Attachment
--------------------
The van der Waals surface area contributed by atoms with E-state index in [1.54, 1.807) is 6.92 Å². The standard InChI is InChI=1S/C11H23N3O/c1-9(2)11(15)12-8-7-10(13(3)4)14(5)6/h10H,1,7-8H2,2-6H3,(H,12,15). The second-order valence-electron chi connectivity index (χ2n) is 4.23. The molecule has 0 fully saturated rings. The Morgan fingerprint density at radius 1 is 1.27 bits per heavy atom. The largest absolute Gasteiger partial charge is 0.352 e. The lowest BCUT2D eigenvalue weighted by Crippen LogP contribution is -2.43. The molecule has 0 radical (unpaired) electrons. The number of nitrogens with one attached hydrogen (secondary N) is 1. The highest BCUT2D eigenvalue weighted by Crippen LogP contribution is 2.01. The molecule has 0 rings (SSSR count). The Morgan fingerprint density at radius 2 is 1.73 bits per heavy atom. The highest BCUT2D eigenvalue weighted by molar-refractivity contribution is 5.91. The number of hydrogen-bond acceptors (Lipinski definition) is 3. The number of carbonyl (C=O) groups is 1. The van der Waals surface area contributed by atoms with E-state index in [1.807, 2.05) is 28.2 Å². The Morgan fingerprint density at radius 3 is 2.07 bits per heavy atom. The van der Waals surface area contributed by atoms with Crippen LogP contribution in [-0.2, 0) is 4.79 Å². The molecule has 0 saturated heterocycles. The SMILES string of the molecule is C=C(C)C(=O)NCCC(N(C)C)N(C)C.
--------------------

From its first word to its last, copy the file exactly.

The van der Waals surface area contributed by atoms with E-state index in [1.54, 1.807) is 6.92 Å². The standard InChI is InChI=1S/C11H23N3O/c1-9(2)11(15)12-8-7-10(13(3)4)14(5)6/h10H,1,7-8H2,2-6H3,(H,12,15). The second-order valence-electron chi connectivity index (χ2n) is 4.23. The molecule has 0 fully saturated rings. The Morgan fingerprint density at radius 1 is 1.27 bits per heavy atom. The largest absolute Gasteiger partial charge is 0.352 e. The lowest BCUT2D eigenvalue weighted by Crippen LogP contribution is -2.43. The molecule has 0 radical (unpaired) electrons. The number of nitrogens with one attached hydrogen (secondary N) is 1. The highest BCUT2D eigenvalue weighted by Crippen LogP contribution is 2.01. The molecule has 0 rings (SSSR count). The Morgan fingerprint density at radius 2 is 1.73 bits per heavy atom. The highest BCUT2D eigenvalue weighted by molar-refractivity contribution is 5.91. The number of hydrogen-bond acceptors (Lipinski definition) is 3. The number of carbonyl (C=O) groups is 1. The van der Waals surface area contributed by atoms with E-state index in [1.807, 2.05) is 28.2 Å². The Morgan fingerprint density at radius 3 is 2.07 bits per heavy atom. The van der Waals surface area contributed by atoms with Crippen LogP contribution in [-0.2, 0) is 4.79 Å². The molecule has 0 saturated heterocycles. The SMILES string of the molecule is C=C(C)C(=O)NCCC(N(C)C)N(C)C.